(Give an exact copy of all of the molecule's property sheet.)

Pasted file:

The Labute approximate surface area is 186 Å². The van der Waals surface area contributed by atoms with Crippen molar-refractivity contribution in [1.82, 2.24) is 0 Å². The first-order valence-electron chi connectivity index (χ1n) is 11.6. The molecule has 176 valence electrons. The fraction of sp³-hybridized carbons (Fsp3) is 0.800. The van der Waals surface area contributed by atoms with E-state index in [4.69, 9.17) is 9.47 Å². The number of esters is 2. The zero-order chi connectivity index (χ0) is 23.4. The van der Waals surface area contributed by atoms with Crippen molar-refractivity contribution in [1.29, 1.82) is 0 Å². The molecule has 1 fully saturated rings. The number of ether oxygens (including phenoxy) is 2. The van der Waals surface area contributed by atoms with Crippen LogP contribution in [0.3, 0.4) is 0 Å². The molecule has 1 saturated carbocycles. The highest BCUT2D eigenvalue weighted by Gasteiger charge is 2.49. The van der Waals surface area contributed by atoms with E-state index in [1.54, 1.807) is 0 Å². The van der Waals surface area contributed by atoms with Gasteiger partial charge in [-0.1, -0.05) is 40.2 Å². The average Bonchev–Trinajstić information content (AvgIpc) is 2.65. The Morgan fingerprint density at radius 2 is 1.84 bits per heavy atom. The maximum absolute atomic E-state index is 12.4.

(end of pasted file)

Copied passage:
The Labute approximate surface area is 186 Å². The van der Waals surface area contributed by atoms with Crippen molar-refractivity contribution in [1.82, 2.24) is 0 Å². The first-order valence-electron chi connectivity index (χ1n) is 11.6. The molecule has 176 valence electrons. The fraction of sp³-hybridized carbons (Fsp3) is 0.800. The van der Waals surface area contributed by atoms with E-state index in [4.69, 9.17) is 9.47 Å². The number of esters is 2. The zero-order chi connectivity index (χ0) is 23.4. The van der Waals surface area contributed by atoms with Crippen molar-refractivity contribution in [1.29, 1.82) is 0 Å². The molecule has 1 fully saturated rings. The number of ether oxygens (including phenoxy) is 2. The van der Waals surface area contributed by atoms with Crippen LogP contribution in [0.3, 0.4) is 0 Å². The molecule has 1 saturated carbocycles. The highest BCUT2D eigenvalue weighted by Gasteiger charge is 2.49. The van der Waals surface area contributed by atoms with E-state index in [1.54, 1.807) is 0 Å². The van der Waals surface area contributed by atoms with Gasteiger partial charge in [-0.1, -0.05) is 40.2 Å². The average Bonchev–Trinajstić information content (AvgIpc) is 2.65. The Morgan fingerprint density at radius 2 is 1.84 bits per heavy atom. The maximum absolute atomic E-state index is 12.4.